Predictors of Practice Patterns for Lymphedema Care Among Oncology Advanced Practice NursesRyan, J.C., RN, Cleland, C.M., PhD, & Fu, M.R., PhD (2015). Journal of the Advanced Practitioner in Oncology 3, 10.6004/jadpro.2012.3.5.4 Harborside Press, LLC.
Self-care status, symptom burden, and reported infections in individuals with lower-extremity primary lymphedema.Deng, J., Radina, E., Fu, M. R., Armer, J. M., Cormier, J. N., Thiadens, S. R., … Ridner, S. H. (2015). Journal of nursing scholarship : an official publication of Sigma Theta Tau International Honor Society of Nursing 47, (126-34). 10.1111/jnu.12117
The purposes of this study were (a) to evaluate self-care, symptom burden, and reported infections among individuals with lower-extremity primary lymphedema; (b) to examine the differences in self-care, symptom burden, and reported infections between individuals with unilateral and those with bilateral lower-extremity primary lymphedema; and (c) to examine the associations among self-care status, symptom burden, and reported infections in individuals with lower-extremity primary lymphedema.
Symptom report in detecting breast cancer-related lymphedema.Fu, M. R., Axelrod, D., Cleland, C. M., Qiu, Z., Guth, A. A., Kleinman, R., … Haber, J. (2015). Breast cancer (Dove Medical Press) 7, (345-52). 10.2147/BCTT.S87854
Breast cancer-related lymphedema is a syndrome of abnormal swelling coupled with multiple symptoms resulting from obstruction or disruption of the lymphatic system associated with cancer treatment. Research has demonstrated that with increased number of symptoms reported, breast cancer survivors' limb volume increased. Lymphedema symptoms in the affected limb may indicate a latent stage of lymphedema in which changes cannot be detected by objective measures. The latent stage of lymphedema may exist months or years before overt swelling occurs. Symptom report may play an important role in detecting lymphedema in clinical practice. The purposes of this study were to: 1) examine the validity, sensitivity, and specificity of symptoms for detecting breast cancer-related lymphedema and 2) determine the best clinical cutoff point for the count of symptoms that maximized the sum of sensitivity and specificity. Data were collected from 250 women, including healthy female adults, breast cancer survivors with lymphedema, and those at risk for lymphedema. Lymphedema symptoms were assessed using a reliable and valid instrument. Validity, sensitivity, and specificity were evaluated using logistic regression, analysis of variance, and areas under receiver operating characteristic curves. Count of lymphedema symptoms was able to differentiate healthy adults from breast cancer survivors with lymphedema and those at risk for lymphedema. A diagnostic cutoff of three symptoms discriminated breast cancer survivors with lymphedema from healthy women with a sensitivity of 94% and a specificity of 97% (area under the curve =0.98). A diagnostic cutoff of nine symptoms discriminated at-risk survivors from survivors with lymphedema with a sensitivity of 64% and a specificity of 80% (area under the curve =0.72). In the absence of objective measurements capable of detecting latent stages of lymphedema, count of symptoms may be a cost-effective initial screening tool for detecting lymphedema.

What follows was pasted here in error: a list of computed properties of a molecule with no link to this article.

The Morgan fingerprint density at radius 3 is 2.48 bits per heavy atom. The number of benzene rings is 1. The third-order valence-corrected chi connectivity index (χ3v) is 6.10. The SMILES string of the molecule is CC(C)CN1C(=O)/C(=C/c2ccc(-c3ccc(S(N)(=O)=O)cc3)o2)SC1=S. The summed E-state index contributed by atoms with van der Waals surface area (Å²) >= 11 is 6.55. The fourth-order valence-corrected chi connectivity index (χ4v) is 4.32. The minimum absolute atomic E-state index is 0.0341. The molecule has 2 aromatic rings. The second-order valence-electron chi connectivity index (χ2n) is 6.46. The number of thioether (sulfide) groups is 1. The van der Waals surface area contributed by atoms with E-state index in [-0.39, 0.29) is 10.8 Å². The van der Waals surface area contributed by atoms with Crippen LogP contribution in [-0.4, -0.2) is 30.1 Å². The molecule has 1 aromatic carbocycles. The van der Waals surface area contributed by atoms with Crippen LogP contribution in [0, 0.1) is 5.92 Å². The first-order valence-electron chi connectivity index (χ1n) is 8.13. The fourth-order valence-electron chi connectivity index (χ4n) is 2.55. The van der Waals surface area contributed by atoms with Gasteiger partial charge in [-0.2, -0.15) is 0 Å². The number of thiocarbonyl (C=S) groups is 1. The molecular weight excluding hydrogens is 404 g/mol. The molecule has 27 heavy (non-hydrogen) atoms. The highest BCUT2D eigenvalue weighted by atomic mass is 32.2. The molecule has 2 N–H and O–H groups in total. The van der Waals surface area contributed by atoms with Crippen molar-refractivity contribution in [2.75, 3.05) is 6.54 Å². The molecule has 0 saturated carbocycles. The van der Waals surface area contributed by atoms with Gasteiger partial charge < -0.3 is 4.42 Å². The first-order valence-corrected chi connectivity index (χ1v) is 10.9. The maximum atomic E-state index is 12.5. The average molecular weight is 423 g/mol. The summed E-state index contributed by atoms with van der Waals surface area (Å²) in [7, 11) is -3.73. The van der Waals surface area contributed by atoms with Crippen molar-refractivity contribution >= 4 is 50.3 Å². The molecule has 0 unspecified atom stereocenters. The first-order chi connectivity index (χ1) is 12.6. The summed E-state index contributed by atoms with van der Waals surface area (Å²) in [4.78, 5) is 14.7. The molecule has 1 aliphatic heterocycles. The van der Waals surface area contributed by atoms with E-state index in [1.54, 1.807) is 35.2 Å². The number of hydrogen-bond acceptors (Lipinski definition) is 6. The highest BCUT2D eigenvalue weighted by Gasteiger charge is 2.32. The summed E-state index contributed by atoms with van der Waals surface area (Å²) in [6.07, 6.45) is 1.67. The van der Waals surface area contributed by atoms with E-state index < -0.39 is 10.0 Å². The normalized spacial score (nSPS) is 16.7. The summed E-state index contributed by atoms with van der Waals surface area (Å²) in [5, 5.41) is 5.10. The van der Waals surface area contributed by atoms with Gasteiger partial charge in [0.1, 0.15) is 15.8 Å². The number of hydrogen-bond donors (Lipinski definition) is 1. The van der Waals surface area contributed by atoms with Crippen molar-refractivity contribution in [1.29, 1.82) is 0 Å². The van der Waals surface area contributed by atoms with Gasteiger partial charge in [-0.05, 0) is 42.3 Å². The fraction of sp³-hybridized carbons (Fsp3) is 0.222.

The impact of patients' awareness of disease status on treatment preferences and quality of life among patients with metastatic cancer: a systematic review from 1997-2014.Finlayson, C. S., Chen, Y. T., & Fu, M. R. (2015). Journal of palliative medicine 18, (176-86). 10.1089/jpm.2014.0222
Advances in cancer treatment present challenges to patients with metastatic cancer who have to make treatment decisions in the face of newer and more effective treatments. Patients' awareness of disease status has been an important factor in making treatment choices. We conducted a systematic review of the published literature from 1997-2014 to evaluate the evidence of the impact of patients' awareness of disease status on treatment preferences and quality of life among patients with metastatic cancer.
A synopsis: understanding genetic predisposition to lymphedema following breast cancer treatmentPatel, T., Qiu, J.M. (2014). LymphLink (6-9).
Breast cancer-related lymphedema in genomic eraQiu, J.M., Petel, T. (2014). LymphLink (1-3).
Breast cancer-related lymphedema: Symptoms, diagnosis, risk reduction, and management.Fu, M. R. (2014). World journal of clinical oncology 5, (241-7). 10.5306/wjco.v5.i3.241
The global burden of breast cancer continues to increase largely because of the aging and growth of the world population. More than 1.38 million women worldwide were estimated to be diagnosed with breast cancer in 2008, accounting for 23% of all diagnosed cancers in women. Given that the 5-year survival rate for breast cancer is now 90%, experiencing breast cancer is ultimately about quality of life. Women treated for breast cancer are facing a life-time risk of developing lymphedema, a chronic condition that occurs in up to 40% of this population and negatively affects breast cancer survivors' quality of life. This review offers an insightful understanding of the condition by providing clinically relevant and evidence based knowledge regarding lymphedema symptoms, diagnosis, risk reduction, and management with the intent to inform health care professionals so that they might be better equipped to care for patients.
Is bioelectrical impedance analysis reliable and sensitive for detecting breast cancer-related lymphedemaQiu, J.M. (2014). LymphLink (8, 30).
Lower limb lymphedema after gynecological cancer surgery: An overviewLi, K., Qiu, M.J. (2014). Canadian Lymphedema Magazine: Lymphedema Pathways (10-11).
Lymphedema Self-ManagementRidner, S.H., Qiu, C.M., Kayal, M., Kang, Y. (2014). LymphLink (29-30).